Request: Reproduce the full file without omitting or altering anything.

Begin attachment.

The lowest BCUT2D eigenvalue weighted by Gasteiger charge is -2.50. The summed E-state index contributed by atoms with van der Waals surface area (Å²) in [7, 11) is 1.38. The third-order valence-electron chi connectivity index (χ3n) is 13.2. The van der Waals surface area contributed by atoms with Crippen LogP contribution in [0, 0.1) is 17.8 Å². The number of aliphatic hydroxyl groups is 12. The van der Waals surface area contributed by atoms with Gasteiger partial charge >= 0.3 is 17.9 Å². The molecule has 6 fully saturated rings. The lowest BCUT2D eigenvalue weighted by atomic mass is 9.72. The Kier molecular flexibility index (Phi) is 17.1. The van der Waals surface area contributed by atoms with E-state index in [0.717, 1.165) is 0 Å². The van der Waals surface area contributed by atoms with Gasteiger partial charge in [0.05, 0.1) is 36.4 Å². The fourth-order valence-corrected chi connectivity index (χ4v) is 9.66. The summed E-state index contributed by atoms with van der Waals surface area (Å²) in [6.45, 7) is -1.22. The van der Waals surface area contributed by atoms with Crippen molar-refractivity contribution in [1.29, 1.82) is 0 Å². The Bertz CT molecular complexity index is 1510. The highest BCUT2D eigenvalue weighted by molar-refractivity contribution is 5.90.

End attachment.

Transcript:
The lowest BCUT2D eigenvalue weighted by Gasteiger charge is -2.50. The summed E-state index contributed by atoms with van der Waals surface area (Å²) in [7, 11) is 1.38. The third-order valence-electron chi connectivity index (χ3n) is 13.2. The van der Waals surface area contributed by atoms with Crippen LogP contribution in [0, 0.1) is 17.8 Å². The number of aliphatic hydroxyl groups is 12. The van der Waals surface area contributed by atoms with Gasteiger partial charge >= 0.3 is 17.9 Å². The molecule has 6 fully saturated rings. The lowest BCUT2D eigenvalue weighted by atomic mass is 9.72. The Kier molecular flexibility index (Phi) is 17.1. The van der Waals surface area contributed by atoms with E-state index in [0.717, 1.165) is 0 Å². The van der Waals surface area contributed by atoms with Gasteiger partial charge in [0.05, 0.1) is 36.4 Å². The fourth-order valence-corrected chi connectivity index (χ4v) is 9.66. The summed E-state index contributed by atoms with van der Waals surface area (Å²) in [6.45, 7) is -1.22. The van der Waals surface area contributed by atoms with Crippen molar-refractivity contribution in [1.29, 1.82) is 0 Å². The Bertz CT molecular complexity index is 1510. The highest BCUT2D eigenvalue weighted by molar-refractivity contribution is 5.90.